As if government tax regulations are not already complicated enough, the new EU VAT changes are adding another layer of confusion for online sellers and marketplaces across the globe. Many analysts fear the new policies will hurt smaller eCommerce brands and add administrative burden to online marketplaces.
But regardless of the criticism, the new regulations are here to stay. eCommerce brands simply cannot avoid the effects of the policy, and it is crucial that they understand how these rules apply to their businesses.
So, what exactly is the EU VAT tax, and which policies have changed? And — most importantly — how will the changes impact DTC luxury eCommerce companies?
What Is the EU VAT?
The EU VAT is a value-added tax implemented across the European Union, from Denmark and Sweden to England and Croatia. Every country has their own VAT rate, ranging from 17% to 27%.
These taxes are assessed at every stage of production when a good or service is made, with the businesses receiving a tax credit for the VAT paid previously. EU consumers pay the final tax when purchasing the item — but travelers making purchases from outside the country can get a rebate on this tax. (Except in the UK, which recently did away with tax-free shopping in light of Brexit.)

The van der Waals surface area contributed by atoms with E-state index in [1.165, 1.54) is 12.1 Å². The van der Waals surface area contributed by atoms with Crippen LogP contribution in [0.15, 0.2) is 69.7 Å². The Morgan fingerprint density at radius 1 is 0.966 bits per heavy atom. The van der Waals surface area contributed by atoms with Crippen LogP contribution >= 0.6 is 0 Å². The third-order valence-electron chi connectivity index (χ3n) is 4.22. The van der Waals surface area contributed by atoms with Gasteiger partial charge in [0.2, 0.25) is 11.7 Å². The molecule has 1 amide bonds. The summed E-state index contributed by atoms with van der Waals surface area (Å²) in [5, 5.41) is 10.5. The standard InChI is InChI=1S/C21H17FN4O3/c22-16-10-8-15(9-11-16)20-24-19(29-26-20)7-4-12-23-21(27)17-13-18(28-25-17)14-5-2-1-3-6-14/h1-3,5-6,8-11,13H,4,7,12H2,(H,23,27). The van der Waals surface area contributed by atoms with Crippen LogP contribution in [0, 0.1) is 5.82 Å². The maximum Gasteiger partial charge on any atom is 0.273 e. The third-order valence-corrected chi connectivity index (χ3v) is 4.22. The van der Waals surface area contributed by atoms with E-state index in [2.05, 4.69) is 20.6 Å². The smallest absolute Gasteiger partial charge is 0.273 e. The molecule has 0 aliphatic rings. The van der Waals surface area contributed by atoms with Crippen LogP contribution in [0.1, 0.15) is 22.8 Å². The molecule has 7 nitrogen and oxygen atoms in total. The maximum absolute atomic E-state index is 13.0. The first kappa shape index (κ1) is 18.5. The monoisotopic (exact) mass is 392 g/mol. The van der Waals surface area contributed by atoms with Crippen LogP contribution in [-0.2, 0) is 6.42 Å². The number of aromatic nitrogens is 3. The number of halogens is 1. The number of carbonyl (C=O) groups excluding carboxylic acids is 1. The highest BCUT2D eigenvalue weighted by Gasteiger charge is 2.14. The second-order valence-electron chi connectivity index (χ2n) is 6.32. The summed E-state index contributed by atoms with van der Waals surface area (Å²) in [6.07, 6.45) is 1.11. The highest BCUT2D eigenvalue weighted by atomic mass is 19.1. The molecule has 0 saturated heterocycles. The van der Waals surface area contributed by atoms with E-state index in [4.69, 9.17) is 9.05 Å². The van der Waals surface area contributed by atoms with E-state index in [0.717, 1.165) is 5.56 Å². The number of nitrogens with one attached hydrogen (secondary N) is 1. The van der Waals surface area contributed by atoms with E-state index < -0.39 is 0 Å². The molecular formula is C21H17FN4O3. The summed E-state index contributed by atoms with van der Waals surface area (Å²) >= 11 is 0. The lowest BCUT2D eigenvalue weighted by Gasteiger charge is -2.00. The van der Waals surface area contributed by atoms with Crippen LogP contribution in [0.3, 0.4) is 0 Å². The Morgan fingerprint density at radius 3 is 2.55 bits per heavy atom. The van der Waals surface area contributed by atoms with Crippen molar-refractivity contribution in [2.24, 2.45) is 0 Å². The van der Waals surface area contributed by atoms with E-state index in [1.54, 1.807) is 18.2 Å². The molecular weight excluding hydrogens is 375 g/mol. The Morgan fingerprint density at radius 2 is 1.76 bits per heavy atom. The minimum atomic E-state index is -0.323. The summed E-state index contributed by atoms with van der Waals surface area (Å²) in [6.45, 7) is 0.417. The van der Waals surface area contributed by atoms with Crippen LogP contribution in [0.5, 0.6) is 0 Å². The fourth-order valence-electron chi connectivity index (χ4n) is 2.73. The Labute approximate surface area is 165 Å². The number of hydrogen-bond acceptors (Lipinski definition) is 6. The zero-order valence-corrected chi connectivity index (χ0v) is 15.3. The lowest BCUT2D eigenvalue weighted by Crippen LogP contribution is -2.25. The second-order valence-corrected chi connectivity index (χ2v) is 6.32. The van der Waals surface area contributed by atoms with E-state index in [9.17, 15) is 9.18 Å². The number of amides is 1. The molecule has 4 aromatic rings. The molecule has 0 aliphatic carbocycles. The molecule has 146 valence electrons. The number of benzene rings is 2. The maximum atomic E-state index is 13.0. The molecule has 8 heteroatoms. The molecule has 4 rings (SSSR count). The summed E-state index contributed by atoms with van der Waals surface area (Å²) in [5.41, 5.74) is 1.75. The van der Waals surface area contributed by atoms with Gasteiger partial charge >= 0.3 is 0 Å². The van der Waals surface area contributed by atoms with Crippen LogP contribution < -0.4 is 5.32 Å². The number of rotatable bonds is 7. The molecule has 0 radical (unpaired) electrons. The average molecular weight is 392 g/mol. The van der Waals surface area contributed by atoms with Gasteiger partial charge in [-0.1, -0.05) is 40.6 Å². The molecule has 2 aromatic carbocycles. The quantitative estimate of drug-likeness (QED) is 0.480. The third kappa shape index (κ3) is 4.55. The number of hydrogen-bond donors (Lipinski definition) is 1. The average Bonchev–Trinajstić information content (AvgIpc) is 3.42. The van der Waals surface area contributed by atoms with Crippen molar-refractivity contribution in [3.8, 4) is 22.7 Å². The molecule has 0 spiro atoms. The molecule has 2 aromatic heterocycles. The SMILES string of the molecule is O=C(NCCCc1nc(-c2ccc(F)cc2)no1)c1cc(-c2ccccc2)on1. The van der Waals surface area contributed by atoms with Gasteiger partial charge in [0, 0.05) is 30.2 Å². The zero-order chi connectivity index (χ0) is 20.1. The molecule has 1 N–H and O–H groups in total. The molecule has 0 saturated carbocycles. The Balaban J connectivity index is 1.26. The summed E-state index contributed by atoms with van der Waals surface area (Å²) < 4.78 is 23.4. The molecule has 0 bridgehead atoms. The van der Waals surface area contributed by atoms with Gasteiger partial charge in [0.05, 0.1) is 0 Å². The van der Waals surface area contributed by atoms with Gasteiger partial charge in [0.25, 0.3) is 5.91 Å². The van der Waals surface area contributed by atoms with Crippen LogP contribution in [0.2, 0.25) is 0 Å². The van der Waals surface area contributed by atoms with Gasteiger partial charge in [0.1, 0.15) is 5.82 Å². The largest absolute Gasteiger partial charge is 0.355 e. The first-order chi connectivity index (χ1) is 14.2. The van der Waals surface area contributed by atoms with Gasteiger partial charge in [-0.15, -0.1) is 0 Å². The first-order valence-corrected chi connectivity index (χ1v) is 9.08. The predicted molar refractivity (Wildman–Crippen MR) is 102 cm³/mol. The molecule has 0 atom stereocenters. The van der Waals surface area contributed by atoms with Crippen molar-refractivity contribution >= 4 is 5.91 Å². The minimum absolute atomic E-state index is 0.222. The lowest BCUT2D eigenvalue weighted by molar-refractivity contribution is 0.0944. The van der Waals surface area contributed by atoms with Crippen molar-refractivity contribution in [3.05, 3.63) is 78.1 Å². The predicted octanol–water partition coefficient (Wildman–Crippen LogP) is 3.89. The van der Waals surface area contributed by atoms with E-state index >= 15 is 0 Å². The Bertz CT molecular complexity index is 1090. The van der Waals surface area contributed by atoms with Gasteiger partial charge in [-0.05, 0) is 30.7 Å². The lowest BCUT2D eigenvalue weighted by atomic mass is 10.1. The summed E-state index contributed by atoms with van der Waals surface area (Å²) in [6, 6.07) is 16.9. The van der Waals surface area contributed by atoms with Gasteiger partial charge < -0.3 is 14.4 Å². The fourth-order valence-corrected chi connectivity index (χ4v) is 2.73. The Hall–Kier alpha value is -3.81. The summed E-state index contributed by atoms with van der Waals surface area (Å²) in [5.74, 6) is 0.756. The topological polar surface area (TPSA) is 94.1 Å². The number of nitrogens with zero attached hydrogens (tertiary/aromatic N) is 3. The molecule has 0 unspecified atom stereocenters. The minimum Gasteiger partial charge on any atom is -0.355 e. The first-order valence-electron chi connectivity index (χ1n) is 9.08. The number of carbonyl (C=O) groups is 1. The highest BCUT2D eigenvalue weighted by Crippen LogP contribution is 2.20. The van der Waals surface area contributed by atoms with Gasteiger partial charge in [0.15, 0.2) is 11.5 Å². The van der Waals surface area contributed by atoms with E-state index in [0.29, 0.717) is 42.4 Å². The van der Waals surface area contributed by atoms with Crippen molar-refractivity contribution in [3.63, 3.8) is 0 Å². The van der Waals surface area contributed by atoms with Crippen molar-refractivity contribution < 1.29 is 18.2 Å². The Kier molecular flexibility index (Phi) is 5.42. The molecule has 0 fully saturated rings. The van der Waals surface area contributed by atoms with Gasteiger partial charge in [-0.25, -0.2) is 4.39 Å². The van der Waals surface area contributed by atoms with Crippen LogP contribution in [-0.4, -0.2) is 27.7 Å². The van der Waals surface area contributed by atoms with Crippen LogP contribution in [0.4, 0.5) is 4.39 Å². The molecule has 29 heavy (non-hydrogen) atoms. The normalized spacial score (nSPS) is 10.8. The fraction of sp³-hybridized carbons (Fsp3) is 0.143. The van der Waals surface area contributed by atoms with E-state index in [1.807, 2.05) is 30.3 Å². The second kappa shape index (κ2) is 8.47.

Why Were These Changes Made?
As of July 1, 2021, the European Commission changed numerous aspects of the VAT, including the introduction of a new eCommerce VAT package.
These changes are meant to accommodate the growth of eCommerce and cross-border, digital sales. The policy adjustments will ensure VAT is paid wherever consumers are living — meaning local businesses are no longer penalized.
VAT changes are also meant to:
- Simplify the VAT obligations of companies selling goods or services internationally
- Reduce fraud
- Ensure proper VAT is paid to the proper country
- Level the competition for EU businesses
The European Commission believes that these changes will reduce VAT compliance costs for businesses, increase cross-border trade and allow EU businesses to compete with non-EU businesses, which previously were not required to charge VAT. They estimate that EU countries will gain EUR 7 billion annually due to the VAT changes.
Which VAT Policies Have Changed?
There are many changes to VAT policies in the EU, but one change stands out for its big impact on DTC luxury eCommerce brands, who will now be required to charge an import VAT when selling to consumers in the EU.
The changes have an even greater effect on eCommerce platforms (such as online department stores and marketplaces), which will be responsible for charging and collecting VAT on behalf of their sellers. (Sellers themselves will not collect VAT. Instead, the platform they sell from will be responsible.)
eCommerce platforms that must adhere to the new policy include:
- Non-EU platforms that ship within the EU or import low-value goods out of non-EU countries and into the EU
- EU platforms that import low-value goods from non-EU countries and sell them to customers based in the EU